As the above silver recovery process is operated, build up of the undesired precipitate on the inner surfaces of the described apparatus is noticeable. Over time build up of the precipitate adversely affects the recovery process and the apparatus as mentioned hereinbefore.

To inhibit the formation of TMT-HMTA precipitate which if allowed to form can adhere to the inner surfaces of the apparatus and adversely affect the performance of the apparatus, a means is provided to inject an additive into the silver-bearing solution during normal operation of the apparatus. The additives include alkali metal hydroxides, alkali metal carbonates, alkali metal phosphates, or combinations thereof. The additive must be injected into the solution before TMT addition, during TMT addition, or immediately following TMT addition. Consequently, one embodiment of the invention is to add the additive directly to the solution accumulated in collection tank 1. Alternately, the solution could be injected continuously into the process stream during treatment in the apparatus. If this technique is chosen, the injection point should be located between points 19 and 18 depicted in FIG. 1. An additional feed tank and pump (not shown) similar to tank 3 and pump 8 would be required. A third and preferred technique, is to add the additive to the TMT reagent and utilize tank 3 and pump 8 to provide both the TMT reagent and the additive for injection into the system at point 19.

EXAMPLE 1

In a typical example of the invention a comparison was made between the process of U.S. Pat. No. 5,288,728 in the apparatus described in FIG. 1 and the method of the present invention. A 15% solution of TMT and a flocculating agent were used.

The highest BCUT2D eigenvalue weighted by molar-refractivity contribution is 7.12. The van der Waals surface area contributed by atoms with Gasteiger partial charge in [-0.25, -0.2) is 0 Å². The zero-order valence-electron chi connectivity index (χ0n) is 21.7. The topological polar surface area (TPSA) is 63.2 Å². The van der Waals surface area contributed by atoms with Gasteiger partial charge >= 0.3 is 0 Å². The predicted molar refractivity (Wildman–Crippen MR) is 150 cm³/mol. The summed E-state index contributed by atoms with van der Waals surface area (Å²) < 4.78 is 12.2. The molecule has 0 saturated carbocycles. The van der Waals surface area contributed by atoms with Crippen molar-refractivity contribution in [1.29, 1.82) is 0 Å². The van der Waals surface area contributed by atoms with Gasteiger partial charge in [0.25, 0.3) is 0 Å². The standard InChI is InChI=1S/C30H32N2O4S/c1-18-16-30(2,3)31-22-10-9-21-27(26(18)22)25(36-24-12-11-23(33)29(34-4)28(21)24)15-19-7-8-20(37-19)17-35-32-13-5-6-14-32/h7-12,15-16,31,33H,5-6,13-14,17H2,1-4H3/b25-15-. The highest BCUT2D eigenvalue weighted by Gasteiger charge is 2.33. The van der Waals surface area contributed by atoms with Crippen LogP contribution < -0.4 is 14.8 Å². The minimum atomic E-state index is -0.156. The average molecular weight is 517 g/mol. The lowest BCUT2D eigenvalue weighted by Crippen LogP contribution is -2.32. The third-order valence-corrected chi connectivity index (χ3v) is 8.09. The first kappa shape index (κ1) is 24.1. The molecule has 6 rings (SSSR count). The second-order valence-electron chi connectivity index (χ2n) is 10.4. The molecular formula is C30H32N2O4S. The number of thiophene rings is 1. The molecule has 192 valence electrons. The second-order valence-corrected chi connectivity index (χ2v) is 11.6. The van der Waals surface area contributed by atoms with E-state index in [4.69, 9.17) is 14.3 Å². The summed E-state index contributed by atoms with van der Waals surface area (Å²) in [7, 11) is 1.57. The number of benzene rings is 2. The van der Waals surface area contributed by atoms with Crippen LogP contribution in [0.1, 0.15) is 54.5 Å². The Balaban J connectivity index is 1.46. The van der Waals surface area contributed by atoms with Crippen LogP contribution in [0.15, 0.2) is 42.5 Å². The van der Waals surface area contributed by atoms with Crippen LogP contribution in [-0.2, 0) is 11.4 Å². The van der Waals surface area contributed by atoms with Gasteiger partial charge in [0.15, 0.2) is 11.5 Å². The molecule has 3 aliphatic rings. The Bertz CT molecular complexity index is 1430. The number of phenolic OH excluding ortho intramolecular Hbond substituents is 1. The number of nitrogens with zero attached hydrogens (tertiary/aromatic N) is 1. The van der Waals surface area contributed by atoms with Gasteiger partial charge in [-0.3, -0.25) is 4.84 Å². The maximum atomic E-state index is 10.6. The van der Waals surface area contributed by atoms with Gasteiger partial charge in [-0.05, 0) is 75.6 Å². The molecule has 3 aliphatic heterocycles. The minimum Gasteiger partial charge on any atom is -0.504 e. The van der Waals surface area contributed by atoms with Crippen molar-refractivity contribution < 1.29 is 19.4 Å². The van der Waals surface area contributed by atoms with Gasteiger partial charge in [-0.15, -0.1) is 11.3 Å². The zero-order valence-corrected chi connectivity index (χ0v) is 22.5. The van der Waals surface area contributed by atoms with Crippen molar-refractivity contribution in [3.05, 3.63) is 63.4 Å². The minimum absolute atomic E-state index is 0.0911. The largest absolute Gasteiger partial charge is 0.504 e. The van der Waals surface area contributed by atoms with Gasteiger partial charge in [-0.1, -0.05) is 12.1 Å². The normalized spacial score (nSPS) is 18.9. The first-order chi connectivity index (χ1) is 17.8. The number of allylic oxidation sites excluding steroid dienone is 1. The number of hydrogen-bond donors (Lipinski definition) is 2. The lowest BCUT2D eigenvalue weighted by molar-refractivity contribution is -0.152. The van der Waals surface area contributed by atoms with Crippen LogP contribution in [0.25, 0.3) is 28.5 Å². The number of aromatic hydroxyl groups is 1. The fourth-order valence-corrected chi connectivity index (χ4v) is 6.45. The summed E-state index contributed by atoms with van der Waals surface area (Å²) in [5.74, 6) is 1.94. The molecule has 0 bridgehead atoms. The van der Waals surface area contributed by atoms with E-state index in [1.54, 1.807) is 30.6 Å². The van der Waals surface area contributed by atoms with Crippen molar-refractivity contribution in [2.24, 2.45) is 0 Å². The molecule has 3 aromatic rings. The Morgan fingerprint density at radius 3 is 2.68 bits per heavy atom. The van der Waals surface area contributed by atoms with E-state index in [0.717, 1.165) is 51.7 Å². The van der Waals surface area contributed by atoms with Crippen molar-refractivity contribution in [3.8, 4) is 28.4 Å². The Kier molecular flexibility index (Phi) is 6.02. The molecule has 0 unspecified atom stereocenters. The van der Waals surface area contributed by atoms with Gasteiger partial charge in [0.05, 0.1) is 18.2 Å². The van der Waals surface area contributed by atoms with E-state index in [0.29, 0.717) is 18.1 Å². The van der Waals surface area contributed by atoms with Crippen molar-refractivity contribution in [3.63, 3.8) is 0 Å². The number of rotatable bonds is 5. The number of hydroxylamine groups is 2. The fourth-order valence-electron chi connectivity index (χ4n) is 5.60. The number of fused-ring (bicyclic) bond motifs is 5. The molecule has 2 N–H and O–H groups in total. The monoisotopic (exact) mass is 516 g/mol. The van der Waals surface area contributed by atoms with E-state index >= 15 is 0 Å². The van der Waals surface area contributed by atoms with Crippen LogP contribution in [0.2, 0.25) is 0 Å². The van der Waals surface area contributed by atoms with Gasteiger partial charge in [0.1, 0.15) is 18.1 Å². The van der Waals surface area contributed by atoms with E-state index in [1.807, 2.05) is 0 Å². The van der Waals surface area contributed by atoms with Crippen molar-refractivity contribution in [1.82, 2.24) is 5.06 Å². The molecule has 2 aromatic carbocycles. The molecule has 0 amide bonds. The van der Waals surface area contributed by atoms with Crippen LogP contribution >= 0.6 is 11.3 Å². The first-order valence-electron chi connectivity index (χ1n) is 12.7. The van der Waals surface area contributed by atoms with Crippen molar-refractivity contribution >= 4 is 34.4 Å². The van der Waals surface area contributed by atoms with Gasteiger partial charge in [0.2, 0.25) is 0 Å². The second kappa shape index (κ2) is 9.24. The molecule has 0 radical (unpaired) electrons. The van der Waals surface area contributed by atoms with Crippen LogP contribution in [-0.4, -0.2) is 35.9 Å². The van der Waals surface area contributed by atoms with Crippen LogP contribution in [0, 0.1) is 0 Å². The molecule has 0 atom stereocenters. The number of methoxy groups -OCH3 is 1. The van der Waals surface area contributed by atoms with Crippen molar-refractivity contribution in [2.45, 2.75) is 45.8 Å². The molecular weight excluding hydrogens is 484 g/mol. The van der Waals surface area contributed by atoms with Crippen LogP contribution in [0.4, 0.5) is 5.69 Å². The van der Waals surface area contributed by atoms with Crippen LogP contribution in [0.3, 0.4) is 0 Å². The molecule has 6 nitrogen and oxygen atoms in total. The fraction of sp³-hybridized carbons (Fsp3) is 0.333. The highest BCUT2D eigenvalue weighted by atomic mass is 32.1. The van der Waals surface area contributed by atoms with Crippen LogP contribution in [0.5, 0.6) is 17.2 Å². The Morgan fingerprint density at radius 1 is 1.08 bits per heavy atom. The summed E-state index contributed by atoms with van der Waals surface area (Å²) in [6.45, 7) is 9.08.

To provide a direct comparison three identical silver recovery systems were constructed. Each system included three pumps which enabled the metered flow of the silver bearing photoprocessing solution, the TMT precipitating agent, and the flocculating agent through two reactor coils in series. The first, smaller reactor coil consisted of approximately 5 feet of 0.5-inch (12.7 mm) internal diameter flexible tubing wrapped in a 5-inch (12.7 cm) diameter coil, which was oriented to direct flow in a vertical plane. The second, larger reactor coil consisted of approximately 40 feet (12.2 meters) of 0.5-inch (12.7 mm) internal diameter flexible tubing wrapped in a 10-inch (25.4 cm) diameter coil, which was oriented in a horizontal, upward spiral configuration. The minilab silver bearing photoprocessing solution was pumped through the system at 200 milliliters per minute. The TMT precipitating agent was injected into the silver bearing photoprocessing solution at the inlet to the smaller reactor coil at a rate of 5 milliliters per minute. The flocculating agent was injected into the mixture at the outlet of the smaller coil, just upstream of the larger reactor coil.